I think that riders that have experience on all different kinds of bikes tend to be faster and better riders overall than riders that stick to just one. It's similar to having SUPER FAST club racers that only ride on one or two tracks....they show up to race somewhere else believing that they are amazing racers because they win at their home track all the time- but find out that they actually suck compared to racers that have experience on many different tracks- they tend to be able to learn tracks much quicker.

So, that was the long answer....lol. The short answer is, ride them all!

What do you think are the key points or things to keep in mind when you are switching bikes? What things translate and what things don't?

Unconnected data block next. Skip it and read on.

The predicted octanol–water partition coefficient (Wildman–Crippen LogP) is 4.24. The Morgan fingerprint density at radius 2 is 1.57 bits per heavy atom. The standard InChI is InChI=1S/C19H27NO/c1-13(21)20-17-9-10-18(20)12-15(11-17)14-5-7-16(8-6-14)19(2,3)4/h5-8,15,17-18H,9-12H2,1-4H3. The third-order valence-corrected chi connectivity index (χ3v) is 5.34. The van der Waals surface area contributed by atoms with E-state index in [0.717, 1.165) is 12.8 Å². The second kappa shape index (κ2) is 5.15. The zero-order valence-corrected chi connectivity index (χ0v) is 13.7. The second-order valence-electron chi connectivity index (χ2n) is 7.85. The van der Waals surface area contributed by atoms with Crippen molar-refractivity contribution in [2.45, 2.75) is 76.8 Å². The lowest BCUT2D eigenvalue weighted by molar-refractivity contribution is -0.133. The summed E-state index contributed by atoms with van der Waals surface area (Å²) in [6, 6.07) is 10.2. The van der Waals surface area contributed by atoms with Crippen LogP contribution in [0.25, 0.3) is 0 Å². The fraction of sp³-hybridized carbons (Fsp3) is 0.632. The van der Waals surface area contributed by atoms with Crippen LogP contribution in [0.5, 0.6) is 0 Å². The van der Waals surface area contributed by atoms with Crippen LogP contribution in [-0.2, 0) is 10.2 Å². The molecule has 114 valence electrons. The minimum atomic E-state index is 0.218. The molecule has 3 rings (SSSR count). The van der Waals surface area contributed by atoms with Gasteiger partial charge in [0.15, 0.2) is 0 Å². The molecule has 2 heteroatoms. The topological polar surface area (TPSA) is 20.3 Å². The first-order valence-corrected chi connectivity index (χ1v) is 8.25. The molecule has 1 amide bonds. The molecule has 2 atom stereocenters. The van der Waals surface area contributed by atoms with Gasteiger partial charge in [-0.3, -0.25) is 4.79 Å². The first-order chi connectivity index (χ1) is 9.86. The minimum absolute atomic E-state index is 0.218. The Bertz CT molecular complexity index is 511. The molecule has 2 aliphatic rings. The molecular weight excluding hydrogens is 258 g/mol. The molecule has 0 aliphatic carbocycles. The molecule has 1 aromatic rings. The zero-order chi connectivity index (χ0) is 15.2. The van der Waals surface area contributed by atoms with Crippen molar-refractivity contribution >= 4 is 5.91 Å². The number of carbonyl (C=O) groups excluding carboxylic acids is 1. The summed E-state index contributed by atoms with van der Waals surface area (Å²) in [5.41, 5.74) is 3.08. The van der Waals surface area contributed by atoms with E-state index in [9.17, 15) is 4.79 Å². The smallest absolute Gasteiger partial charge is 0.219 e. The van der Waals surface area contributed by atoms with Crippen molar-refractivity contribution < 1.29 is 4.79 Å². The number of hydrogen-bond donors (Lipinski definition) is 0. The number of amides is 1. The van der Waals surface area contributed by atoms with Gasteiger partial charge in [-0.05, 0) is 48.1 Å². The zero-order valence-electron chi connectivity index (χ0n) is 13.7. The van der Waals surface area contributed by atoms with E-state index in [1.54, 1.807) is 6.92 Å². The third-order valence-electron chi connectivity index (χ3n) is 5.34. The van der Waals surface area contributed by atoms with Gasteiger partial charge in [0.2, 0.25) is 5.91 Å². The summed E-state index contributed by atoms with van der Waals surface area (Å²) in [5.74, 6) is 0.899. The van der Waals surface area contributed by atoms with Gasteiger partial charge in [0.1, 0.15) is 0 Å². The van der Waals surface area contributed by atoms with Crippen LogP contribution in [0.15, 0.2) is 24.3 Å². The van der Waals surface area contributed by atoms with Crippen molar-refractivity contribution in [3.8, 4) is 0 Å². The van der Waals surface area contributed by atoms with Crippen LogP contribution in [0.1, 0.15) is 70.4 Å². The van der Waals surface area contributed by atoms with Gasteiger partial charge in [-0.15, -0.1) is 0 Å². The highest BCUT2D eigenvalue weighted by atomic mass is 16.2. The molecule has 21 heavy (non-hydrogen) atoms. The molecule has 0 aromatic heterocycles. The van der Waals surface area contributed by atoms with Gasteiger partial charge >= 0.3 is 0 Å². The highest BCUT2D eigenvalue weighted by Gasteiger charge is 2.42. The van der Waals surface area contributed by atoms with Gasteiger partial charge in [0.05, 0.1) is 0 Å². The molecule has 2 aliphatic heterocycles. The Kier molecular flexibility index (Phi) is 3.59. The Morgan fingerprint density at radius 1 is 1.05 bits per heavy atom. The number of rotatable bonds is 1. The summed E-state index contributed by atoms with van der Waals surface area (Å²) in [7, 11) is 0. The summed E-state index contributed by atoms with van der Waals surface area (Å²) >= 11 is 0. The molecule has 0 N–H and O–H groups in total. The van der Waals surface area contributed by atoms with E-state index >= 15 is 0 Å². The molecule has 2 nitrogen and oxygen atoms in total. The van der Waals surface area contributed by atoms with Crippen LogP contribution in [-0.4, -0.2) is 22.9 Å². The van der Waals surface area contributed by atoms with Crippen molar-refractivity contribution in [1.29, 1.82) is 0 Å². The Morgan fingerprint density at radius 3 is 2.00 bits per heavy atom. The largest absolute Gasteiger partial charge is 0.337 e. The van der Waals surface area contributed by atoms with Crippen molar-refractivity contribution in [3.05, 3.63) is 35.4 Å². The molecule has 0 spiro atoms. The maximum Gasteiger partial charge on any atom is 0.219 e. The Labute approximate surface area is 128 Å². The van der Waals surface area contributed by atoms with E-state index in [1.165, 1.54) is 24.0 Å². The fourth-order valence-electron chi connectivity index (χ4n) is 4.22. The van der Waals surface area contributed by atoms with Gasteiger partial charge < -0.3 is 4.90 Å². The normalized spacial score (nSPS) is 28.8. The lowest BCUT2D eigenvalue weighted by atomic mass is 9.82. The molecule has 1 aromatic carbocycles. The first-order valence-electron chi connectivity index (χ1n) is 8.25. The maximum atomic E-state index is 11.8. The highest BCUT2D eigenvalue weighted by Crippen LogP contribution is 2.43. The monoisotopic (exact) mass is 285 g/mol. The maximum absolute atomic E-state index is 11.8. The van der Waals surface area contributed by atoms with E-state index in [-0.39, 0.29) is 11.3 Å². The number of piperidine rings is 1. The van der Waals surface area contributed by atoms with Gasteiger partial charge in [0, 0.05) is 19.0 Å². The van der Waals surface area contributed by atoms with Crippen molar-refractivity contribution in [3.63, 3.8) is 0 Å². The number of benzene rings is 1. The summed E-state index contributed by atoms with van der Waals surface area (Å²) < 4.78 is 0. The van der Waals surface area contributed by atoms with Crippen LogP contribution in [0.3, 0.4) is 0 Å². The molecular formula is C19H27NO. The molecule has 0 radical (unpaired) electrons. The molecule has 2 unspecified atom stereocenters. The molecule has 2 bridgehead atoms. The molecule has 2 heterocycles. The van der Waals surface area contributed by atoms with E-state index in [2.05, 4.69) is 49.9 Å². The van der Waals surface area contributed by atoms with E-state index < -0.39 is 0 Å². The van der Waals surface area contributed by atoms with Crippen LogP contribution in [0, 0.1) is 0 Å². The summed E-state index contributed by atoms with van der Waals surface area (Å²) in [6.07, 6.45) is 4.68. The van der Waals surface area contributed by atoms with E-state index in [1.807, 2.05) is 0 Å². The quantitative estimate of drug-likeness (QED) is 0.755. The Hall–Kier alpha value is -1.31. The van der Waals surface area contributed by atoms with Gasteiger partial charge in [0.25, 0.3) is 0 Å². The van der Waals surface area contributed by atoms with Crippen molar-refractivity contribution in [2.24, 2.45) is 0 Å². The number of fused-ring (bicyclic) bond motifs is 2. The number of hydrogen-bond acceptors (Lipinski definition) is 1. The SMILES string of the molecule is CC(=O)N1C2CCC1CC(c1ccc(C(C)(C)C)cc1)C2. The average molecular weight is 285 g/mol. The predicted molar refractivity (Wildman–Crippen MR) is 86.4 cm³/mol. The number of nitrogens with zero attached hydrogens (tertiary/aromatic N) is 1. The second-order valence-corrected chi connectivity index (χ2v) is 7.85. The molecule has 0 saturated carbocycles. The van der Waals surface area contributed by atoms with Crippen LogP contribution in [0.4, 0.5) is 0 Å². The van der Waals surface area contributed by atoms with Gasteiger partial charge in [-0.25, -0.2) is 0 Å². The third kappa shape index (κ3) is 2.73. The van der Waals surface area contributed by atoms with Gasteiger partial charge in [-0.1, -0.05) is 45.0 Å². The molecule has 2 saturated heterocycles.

I feel like I can write a BOOK on this topic! Well you did ask.......... one of the things I have to be mindful of when I go from the 300/400 to the 750 is the power! I almost lost the rear a few times coming out of a turn too hard on the throttle My 750 pulls crazy hard On the smaller bikes you can be much more aggressive on the throttle ALL THE TIME! AND you can brake much later in the turns, specially on the tracks that have a decent front straight. Thatís where the smaller bikes have the advantage and make them so much fun, is the late braking. You have to brake much sooner coming down from 150 as opposed to braking at 120 on a smaller bike. On the bigger bikes you can let off and reel in other bikes with the power. On the smaller bikes if you let off, you are DONE! Specially the 300, if you are not WOT you are losing ground. A fast small bike rider told me, ďeither you are on the brakes or you are on the gasĒ! Even though the 400 has around 15HP more than the 300 it feels like much more. I like riding the 300 for a few sessions then jump on the 400 and try to ride it WOT like the 300. The 600 is just different, you canít let up too much and itís harder too reel other bikes in with power. Riding the bigger bikes is definitely more tiring. I can ride the smaller bikes for a whole day at the track and not feel as tired or beat up like I do with the bigger bikes.